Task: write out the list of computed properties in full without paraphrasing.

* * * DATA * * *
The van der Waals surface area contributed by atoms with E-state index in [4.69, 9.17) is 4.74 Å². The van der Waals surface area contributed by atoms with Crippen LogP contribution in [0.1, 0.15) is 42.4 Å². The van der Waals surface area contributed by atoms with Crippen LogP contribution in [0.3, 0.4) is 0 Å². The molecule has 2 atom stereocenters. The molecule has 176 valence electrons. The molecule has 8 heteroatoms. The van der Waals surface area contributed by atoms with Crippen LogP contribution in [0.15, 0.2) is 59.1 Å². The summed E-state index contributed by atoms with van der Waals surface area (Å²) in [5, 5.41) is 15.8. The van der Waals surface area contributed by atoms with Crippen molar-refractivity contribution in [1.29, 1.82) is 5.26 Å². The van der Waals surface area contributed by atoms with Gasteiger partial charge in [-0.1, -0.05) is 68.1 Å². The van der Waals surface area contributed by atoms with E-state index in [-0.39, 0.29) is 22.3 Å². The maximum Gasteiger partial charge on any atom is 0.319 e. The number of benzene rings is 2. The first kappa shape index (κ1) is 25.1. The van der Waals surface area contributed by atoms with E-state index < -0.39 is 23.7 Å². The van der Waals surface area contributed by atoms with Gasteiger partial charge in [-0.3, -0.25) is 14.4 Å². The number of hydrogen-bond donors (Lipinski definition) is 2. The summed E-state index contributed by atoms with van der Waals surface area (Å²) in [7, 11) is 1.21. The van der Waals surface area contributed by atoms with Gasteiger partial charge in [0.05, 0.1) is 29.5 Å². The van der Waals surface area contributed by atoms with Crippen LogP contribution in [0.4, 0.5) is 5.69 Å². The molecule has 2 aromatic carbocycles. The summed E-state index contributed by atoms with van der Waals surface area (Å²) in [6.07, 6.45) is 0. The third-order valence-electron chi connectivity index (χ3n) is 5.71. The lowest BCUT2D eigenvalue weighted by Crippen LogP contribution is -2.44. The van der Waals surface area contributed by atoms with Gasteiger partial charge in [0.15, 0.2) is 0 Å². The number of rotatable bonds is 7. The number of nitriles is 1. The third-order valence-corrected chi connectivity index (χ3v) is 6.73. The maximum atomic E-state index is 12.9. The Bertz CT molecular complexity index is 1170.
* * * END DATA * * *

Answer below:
The van der Waals surface area contributed by atoms with E-state index in [4.69, 9.17) is 4.74 Å². The van der Waals surface area contributed by atoms with Crippen LogP contribution in [0.1, 0.15) is 42.4 Å². The van der Waals surface area contributed by atoms with Crippen LogP contribution in [0.3, 0.4) is 0 Å². The molecule has 2 atom stereocenters. The molecule has 176 valence electrons. The molecule has 8 heteroatoms. The van der Waals surface area contributed by atoms with Crippen LogP contribution in [0.15, 0.2) is 59.1 Å². The summed E-state index contributed by atoms with van der Waals surface area (Å²) in [5, 5.41) is 15.8. The van der Waals surface area contributed by atoms with Crippen molar-refractivity contribution in [1.29, 1.82) is 5.26 Å². The van der Waals surface area contributed by atoms with Gasteiger partial charge in [-0.1, -0.05) is 68.1 Å². The van der Waals surface area contributed by atoms with E-state index in [-0.39, 0.29) is 22.3 Å². The maximum Gasteiger partial charge on any atom is 0.319 e. The number of benzene rings is 2. The first kappa shape index (κ1) is 25.1. The van der Waals surface area contributed by atoms with E-state index < -0.39 is 23.7 Å². The van der Waals surface area contributed by atoms with Gasteiger partial charge in [-0.3, -0.25) is 14.4 Å². The number of hydrogen-bond donors (Lipinski definition) is 2. The summed E-state index contributed by atoms with van der Waals surface area (Å²) in [7, 11) is 1.21. The van der Waals surface area contributed by atoms with Gasteiger partial charge in [0.05, 0.1) is 29.5 Å². The van der Waals surface area contributed by atoms with Crippen LogP contribution in [0.4, 0.5) is 5.69 Å². The molecule has 2 aromatic carbocycles. The summed E-state index contributed by atoms with van der Waals surface area (Å²) in [6.07, 6.45) is 0. The third-order valence-electron chi connectivity index (χ3n) is 5.71. The lowest BCUT2D eigenvalue weighted by Crippen LogP contribution is -2.44. The van der Waals surface area contributed by atoms with Gasteiger partial charge in [0.15, 0.2) is 0 Å². The number of rotatable bonds is 7. The number of nitriles is 1. The third-order valence-corrected chi connectivity index (χ3v) is 6.73. The maximum atomic E-state index is 12.9. The Bertz CT molecular complexity index is 1170.